But on this one I think my friends are talking past each other. Eugene offers a lawyer's hypothetical: “suppose we were convinced that the facts were other than we know them to be, what would be the right response?” That's how lawyers talk. That's how we think. That's even how we play with ideas.

Brad's reply in some sense does Eugene the honor of taking the hypothetical too seriously. Brad's reply is of the form, “suppose we were convinced of a set of facts that we should know better than to be convinced of? Well, that shows we're nuts. Don't do radical things like kill people when you are nuts.”

And, in this case, both my friends are right. I think that Eugene expressed his view more elegantly. And indeed, were we faced with incontrovertible proof that evil Satan-powered witches were stalking the earth, it would fit in with our general jurisprudence to punish them for conspiracy even if we were unable to serve the ringleader of the conspiracy.

Brad's reply isn't as elegant as Eugene's, because there's a sort of logical leap from the jurisprudence of 'witches' to economics and politics. And too many caps. But nonetheless, I think Brad is more right: not only is it wrong to kill both “witches” and witches1 but because current events — running from Guantanamo to the Padilla case perhaps even to Abu Ghraib, not to mention the Innocence Project — do offer very cautionary tales about the dangers of believing your eyes when you start seeing 'witches' in real life.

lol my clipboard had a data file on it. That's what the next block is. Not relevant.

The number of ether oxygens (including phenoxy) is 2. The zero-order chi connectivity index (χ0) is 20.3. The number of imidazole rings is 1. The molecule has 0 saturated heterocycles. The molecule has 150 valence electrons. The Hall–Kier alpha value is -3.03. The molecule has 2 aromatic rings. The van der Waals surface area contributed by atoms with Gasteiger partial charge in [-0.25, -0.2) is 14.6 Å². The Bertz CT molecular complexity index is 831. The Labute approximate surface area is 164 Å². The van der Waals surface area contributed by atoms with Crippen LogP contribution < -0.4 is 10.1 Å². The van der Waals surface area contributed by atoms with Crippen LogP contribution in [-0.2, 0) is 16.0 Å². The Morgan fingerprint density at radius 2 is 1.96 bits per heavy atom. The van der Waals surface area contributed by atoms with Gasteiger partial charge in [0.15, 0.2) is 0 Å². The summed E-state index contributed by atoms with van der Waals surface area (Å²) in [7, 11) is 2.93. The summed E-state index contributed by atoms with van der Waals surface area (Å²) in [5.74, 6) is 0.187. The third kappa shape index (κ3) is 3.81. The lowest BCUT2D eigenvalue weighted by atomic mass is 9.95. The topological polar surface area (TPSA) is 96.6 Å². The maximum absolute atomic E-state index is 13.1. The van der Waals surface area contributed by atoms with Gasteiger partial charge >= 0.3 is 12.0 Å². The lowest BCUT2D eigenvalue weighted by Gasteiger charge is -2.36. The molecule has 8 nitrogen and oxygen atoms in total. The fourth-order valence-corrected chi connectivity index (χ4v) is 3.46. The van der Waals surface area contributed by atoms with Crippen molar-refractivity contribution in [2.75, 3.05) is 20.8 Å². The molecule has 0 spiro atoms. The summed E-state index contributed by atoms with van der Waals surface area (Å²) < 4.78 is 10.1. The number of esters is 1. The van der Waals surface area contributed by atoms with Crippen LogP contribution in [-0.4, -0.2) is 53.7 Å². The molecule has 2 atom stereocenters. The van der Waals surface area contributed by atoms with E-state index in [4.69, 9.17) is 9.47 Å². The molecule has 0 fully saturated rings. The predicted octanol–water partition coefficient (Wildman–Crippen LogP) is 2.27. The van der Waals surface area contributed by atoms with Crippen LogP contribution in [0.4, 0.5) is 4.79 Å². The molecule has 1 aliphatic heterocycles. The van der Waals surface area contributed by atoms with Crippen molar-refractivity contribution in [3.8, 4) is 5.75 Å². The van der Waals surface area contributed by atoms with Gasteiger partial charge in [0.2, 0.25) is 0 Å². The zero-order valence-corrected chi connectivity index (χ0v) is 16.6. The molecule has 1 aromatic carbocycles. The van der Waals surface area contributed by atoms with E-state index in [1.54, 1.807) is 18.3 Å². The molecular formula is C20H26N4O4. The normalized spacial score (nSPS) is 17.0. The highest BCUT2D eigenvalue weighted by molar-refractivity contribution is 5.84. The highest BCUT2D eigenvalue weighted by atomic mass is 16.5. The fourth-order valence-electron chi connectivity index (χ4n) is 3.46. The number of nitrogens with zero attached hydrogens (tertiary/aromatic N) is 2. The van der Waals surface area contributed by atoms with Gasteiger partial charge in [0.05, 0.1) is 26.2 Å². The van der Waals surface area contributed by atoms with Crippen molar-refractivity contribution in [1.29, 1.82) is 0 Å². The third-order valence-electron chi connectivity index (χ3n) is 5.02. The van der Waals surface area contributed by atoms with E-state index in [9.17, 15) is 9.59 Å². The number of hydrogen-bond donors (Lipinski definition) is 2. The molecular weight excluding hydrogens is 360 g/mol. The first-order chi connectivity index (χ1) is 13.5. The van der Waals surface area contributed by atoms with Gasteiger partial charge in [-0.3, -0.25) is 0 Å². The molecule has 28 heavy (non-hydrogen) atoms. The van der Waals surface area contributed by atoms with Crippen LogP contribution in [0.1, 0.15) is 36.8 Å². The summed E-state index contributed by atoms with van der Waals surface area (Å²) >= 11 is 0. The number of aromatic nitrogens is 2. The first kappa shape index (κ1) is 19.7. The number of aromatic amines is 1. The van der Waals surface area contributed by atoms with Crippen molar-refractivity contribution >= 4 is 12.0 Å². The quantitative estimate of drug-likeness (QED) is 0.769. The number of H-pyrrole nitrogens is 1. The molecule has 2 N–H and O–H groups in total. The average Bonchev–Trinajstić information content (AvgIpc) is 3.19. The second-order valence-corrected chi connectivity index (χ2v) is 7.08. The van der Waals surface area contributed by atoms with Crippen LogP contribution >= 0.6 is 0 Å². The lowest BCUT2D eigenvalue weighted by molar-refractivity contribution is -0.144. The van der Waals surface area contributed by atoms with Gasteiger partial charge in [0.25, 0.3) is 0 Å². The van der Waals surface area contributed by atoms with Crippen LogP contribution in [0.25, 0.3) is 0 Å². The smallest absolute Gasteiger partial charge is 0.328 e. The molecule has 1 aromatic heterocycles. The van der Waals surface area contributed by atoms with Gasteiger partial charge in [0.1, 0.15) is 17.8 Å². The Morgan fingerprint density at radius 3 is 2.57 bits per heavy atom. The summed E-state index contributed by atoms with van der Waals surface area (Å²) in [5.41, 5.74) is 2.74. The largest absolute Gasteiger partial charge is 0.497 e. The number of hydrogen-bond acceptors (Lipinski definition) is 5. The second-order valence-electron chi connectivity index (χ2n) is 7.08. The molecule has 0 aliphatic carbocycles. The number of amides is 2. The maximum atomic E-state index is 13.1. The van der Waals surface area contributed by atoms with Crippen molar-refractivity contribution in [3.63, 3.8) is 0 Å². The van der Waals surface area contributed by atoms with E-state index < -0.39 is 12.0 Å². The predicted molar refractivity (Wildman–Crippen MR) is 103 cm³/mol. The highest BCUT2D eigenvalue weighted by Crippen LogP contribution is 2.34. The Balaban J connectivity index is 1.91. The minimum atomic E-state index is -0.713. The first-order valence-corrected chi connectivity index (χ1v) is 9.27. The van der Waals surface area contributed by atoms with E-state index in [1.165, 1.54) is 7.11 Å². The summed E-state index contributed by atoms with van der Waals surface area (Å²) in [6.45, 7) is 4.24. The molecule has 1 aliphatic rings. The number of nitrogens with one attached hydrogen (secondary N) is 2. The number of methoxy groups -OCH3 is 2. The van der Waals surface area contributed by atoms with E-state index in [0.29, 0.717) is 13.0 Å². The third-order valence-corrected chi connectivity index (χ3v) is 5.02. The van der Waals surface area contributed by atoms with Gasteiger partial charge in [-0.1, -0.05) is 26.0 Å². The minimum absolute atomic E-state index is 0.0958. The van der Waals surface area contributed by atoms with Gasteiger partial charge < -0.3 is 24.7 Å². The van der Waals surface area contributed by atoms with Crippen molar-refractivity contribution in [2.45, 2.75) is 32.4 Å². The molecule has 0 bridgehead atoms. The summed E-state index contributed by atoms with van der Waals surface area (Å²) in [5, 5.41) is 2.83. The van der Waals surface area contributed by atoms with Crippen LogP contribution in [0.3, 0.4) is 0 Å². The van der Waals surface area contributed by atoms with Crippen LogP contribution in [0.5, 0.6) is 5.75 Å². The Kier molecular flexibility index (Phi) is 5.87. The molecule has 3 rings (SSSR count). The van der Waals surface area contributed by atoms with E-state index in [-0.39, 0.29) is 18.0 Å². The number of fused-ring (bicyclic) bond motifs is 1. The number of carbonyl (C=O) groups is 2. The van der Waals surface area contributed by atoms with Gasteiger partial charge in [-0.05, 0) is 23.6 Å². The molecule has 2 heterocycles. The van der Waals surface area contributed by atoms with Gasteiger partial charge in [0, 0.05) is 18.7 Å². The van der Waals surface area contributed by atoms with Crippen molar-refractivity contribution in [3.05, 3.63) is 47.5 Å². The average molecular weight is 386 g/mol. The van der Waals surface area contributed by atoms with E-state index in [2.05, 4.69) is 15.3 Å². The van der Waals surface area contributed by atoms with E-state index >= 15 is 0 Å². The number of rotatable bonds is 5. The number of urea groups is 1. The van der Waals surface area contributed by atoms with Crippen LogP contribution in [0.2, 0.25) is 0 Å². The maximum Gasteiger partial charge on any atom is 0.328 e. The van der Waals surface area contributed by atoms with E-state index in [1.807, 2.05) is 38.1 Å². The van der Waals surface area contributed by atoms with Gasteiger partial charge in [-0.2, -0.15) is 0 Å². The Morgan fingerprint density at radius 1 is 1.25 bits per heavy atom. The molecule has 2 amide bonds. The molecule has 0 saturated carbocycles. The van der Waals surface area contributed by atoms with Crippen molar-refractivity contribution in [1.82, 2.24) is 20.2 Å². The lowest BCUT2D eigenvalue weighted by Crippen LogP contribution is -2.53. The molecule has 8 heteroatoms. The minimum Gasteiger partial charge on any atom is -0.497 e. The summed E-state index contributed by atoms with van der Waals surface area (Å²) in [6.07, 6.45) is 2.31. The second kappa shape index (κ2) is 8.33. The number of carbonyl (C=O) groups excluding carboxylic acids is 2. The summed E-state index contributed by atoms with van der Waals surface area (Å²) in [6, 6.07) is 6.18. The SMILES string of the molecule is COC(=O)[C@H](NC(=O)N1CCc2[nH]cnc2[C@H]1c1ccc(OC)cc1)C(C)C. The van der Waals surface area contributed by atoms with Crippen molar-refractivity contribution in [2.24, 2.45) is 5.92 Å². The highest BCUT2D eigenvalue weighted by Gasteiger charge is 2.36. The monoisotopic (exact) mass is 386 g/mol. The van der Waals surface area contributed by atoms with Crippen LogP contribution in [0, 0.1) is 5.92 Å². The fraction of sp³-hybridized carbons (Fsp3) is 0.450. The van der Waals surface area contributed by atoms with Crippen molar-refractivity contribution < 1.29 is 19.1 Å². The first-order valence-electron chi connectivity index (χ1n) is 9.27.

[1] At this point, every legally trained reader, not to mention readers of fantasy novels, is going to say, “but the whole problem with Satan-powered witches is that you can't lock them up — they escape — so that a prison sentence isn't a meaningful punishment.” To which I, also legally trained, reply that therefore we can't even have a trial, because that requires detention, so our 'kill the witches' policy is now a 'shoot on sight' policy, which since they are too dangerous to get close to, means it is now a 'shoot on suspicion' policy, which means it is time to adjourn this argument and go read up on slippery slopes.

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5 Responses to The Great Witch-Burning Debate

  1. Brad DeLong says:

    Nonsense! It is well known that if you deprive witches of contact with their familiars, make sure that they acquire no locks of hair they can use for curses, and take away the chalk they need to inscribe pentagrams, they are nearly harmless.

  2. Henry says:

    As a silly aside, if we’re talking about policies of shooting witches on sight, reference has to be made to Maurice Richardson’s take on this – cf

  3. boo says:

    i think there is lots of witchs and wizards like Harry, Draco, Dannii, Hermione, Charlie, Ronald,

  4. Boo says:

    Brothers are EXTREMELY annoying

  5. Fannin says:

    Why should witches use magic solely to hurt others, or for that matter, on others at all?